Open defecation and contamination of drinking and bathing water has been an endemic sanitary problem in India. In fact in 2014, around 530 million people were practicing open defecation in India - catalysing the need for a nationwide campaign to improve hygiene and sanitation in India : Swachh Bharat Mission. Its aim: To eradicate open defecation by constructing 90 million toilets in rural India by 2019.
While the Swachh Bharat Mission provided momentum for rural sanitation across the nation, Ambuja Cement Foundation had taken efforts towards the total sanitation of communities way before the national agenda was launched. In fact it was in 2005 when Gram Swachta Abhiyan was launched by the Government, that ACF initiated its program on Community Led Total Sanitation (CLTS). CLTS initiative was undertaken with an aim of promoting health and hygiene by encouraging toilet construction at a household level.
Whilst efforts to promote CLTS were sustained and showed good progress, data collected through a baseline study of core villages in 2013 identified remaining gaps in households where toilets remained unavailable - highlighting a need for a more intensive intervention. Thus, in 2014, the ACF programme was re-invigorated and realigned with the Swachh Bharat Abhiyan.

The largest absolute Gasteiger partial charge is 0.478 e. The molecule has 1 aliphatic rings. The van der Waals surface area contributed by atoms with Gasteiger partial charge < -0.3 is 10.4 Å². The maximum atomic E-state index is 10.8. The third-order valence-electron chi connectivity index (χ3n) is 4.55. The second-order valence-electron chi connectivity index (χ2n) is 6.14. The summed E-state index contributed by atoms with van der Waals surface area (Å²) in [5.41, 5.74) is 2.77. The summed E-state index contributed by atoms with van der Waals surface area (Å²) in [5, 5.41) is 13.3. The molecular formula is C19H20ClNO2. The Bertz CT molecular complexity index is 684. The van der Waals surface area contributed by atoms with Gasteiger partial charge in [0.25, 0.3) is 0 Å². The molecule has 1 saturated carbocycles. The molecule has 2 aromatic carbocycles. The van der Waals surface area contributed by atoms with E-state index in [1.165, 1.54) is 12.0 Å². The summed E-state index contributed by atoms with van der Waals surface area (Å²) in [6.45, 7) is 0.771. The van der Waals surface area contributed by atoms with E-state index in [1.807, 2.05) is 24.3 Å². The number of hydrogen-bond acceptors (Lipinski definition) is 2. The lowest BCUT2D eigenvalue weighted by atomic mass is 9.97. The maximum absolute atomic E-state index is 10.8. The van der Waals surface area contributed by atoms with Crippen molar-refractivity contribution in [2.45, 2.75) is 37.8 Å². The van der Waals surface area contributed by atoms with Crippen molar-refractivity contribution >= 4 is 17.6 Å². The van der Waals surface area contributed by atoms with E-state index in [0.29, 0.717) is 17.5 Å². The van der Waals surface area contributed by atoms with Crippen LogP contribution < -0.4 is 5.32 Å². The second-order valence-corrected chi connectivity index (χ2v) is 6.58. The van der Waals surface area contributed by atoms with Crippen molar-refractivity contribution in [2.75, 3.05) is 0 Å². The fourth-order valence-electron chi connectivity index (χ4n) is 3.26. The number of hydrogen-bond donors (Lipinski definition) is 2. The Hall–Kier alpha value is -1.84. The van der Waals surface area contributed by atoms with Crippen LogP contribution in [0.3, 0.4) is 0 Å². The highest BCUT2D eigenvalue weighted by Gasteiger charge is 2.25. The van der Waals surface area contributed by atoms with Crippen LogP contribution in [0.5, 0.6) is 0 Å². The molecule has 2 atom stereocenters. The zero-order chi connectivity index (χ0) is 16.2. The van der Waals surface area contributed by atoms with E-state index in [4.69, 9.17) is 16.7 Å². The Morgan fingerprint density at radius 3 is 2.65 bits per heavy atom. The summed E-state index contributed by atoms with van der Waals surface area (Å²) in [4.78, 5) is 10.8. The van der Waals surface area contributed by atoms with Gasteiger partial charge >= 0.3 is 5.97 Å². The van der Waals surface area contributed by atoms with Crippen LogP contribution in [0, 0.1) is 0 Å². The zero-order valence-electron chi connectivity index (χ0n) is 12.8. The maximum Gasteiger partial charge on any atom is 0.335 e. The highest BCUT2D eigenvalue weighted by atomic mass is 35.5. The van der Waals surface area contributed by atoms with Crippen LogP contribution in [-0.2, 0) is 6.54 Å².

As part of this intervention, ACF mobilized entire village communities by creating awareness and motivating families to build toilets - facilitating access to government subsidies to build households toilets. To actively motivate families, ACF also created a unique model with support of Gruh Finance, under which a seed fund was provided to the Federation of SHGs, which in turn used the money to create a revolving fund to help families build toilets.
Efforts took a multipronged approach - targeting women through SHGs and also children in schools. ACF conducted awareness campaigns in schools, promoting good hygiene practices such as hand washing, and ensured access to safe water and toilets for children. Adolescents were also targeted, creating awareness through Swachta Doots or 'cleanliness ambassadors' who were trained to educate peers and the broader community on improved hygiene and sanitation behaviour.
ACF helped form and empower committees to take care of and drive the sanitation and health issues at village level. CBO and VHSNCs (Village Health Sanitation and Nutrition Committees) were developed and strengthened every year in villages, and the concept of SMART villages was introduced with villages embracing the concept vigorously.
Through their various interventions and camps, the targeted communities now understand the importance of clean water, basic toilets and good hygiene practices for good health and village development. And this multi-pronged approach has shown results.
- 100% toilet coverage across core villages
- Construction of 32164 toilets
- Coverage of 1076 villages
- 2 smart villages